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Colorado appreciates that Coleman Co. is making Golden its “global headquarters”

WICHITA — Last fall, when Have You Heard? broke the news that Coleman Co. was moving its leadership team back to Colorado,  president and CEO Robert Marcovitch didn’t characterize it as moving the company’s headquarters.

“Well, I think Coleman’s headquarters is in the United States of America if you ask me. I think on the global scale.”

That’s not how they’re taking it in Colorado.

Over the weekend, the Denver Post reported: “The Coleman Co., known for its array of camping products, will mark the opening of its global headquarters in Golden on Monday, about 15 years after it left the city for Wichita.”

Marcovitch initially wouldn’t say where in the Denver metropolitan area the company would locate, but speculation was it would be returning to its former headquarters in Golden.

The Post reports that’s the case.

“The company is moving back into the same $4.5 million custom-built, log-cabin-style headquarters it built in 1996.”

The paper says Coleman is announcing changes to its headquarters today.

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McGinty Machine has contract on part of the former Big Dog Motorcycles space

WICHITA — In late December, Have You Heard? reported that part of the former Big Dog Motorcycles space at 1520 E. Douglas is under contract.

There’s still not a done deal for the 20,000-square-foot warehouse space near Douglas and Hydraulic, which is east of where Big Dog’s 60,000-square-foot showroom was, but now it’s clear who the potential buyer is.

Nearby neighbor Don McGinty is eyeing the space for his McGinty Machine, which is in a 43,000 square-foot building at First and Hydraulic.

“We’re doing our due diligence now,” McGinty says. “It won’t be definite until I say I really want it.”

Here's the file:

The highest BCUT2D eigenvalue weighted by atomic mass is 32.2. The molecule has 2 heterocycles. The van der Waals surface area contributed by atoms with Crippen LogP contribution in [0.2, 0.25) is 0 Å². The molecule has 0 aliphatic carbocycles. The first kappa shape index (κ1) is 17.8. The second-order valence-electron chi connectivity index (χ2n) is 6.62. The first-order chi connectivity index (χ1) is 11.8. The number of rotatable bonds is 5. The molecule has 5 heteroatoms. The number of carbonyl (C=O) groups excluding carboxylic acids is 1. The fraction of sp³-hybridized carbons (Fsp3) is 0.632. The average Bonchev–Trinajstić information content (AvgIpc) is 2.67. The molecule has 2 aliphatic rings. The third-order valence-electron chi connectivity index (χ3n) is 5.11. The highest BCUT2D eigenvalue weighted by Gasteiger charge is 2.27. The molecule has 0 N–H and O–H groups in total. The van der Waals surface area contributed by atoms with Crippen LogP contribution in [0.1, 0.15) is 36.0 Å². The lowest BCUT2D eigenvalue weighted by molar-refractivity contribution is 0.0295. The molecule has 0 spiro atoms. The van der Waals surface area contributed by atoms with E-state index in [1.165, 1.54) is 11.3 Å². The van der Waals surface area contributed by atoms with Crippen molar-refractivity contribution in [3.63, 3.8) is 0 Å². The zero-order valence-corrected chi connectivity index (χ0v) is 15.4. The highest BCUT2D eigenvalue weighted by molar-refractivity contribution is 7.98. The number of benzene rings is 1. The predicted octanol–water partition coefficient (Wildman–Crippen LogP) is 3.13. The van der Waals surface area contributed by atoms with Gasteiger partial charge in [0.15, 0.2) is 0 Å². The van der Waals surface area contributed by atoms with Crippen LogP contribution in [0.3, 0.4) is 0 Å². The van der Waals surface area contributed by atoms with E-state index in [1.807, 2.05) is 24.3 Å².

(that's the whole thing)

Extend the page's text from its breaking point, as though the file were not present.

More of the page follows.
It depends on whether he can get tax abatements on the property and new machinery he wants to buy. McGinty says he’s looking at a $3 million to $5 million expansion. He says he’s likely to hire 10 to 15 people over the next couple of years.

“We’re just kicking it up a notch,” McGinty says.

That includes likely developing a sheet metal fabrication shop that will do table-top assemblies to serve aircraft companies.

“In the future, they’re going to want (us) to build the small assemblies, maybe to go into the bigger assemblies,” McGinty says.

His father and uncle started the company in the 1940s by making small aircraft parts.

“Now we go up to 40-foot long,” McGinty says.

More and more, he says, aircraft companies want their machine shop vendors to be one-stop shops for all their parts needs.

“That’s the direction we’re moving,” McGinty says.

To make that possible, his first choice is to expand into the Big Dog space. If he doesn’t get the abatements, though, McGinty says he might have to look elsewhere.

“It’s not really my desire,” he says.

McGinty thinks abatements make sense for Wichita for a couple of reasons.